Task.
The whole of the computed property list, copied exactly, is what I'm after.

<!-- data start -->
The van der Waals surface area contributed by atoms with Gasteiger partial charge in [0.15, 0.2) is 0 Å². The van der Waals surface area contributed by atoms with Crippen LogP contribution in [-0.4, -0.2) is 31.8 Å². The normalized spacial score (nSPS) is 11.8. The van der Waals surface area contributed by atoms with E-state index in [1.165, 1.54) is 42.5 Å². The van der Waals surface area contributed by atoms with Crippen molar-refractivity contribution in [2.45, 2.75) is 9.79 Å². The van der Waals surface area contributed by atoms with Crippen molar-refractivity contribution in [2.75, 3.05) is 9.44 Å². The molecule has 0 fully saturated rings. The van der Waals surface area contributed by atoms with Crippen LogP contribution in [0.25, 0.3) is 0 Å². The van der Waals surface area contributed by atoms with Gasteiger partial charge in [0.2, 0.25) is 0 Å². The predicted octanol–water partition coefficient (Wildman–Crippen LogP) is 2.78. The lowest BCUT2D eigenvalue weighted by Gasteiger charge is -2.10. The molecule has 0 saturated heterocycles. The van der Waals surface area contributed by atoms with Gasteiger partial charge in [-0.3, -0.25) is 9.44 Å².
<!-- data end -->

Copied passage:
The van der Waals surface area contributed by atoms with Gasteiger partial charge in [0.15, 0.2) is 0 Å². The van der Waals surface area contributed by atoms with Crippen LogP contribution in [-0.4, -0.2) is 31.8 Å². The normalized spacial score (nSPS) is 11.8. The van der Waals surface area contributed by atoms with E-state index in [1.165, 1.54) is 42.5 Å². The van der Waals surface area contributed by atoms with Crippen molar-refractivity contribution in [2.45, 2.75) is 9.79 Å². The van der Waals surface area contributed by atoms with Crippen molar-refractivity contribution in [2.75, 3.05) is 9.44 Å². The molecule has 0 fully saturated rings. The van der Waals surface area contributed by atoms with Crippen LogP contribution in [0.25, 0.3) is 0 Å². The van der Waals surface area contributed by atoms with Gasteiger partial charge in [0.2, 0.25) is 0 Å². The predicted octanol–water partition coefficient (Wildman–Crippen LogP) is 2.78. The lowest BCUT2D eigenvalue weighted by Gasteiger charge is -2.10. The molecule has 0 saturated heterocycles. The van der Waals surface area contributed by atoms with Gasteiger partial charge in [-0.3, -0.25) is 9.44 Å².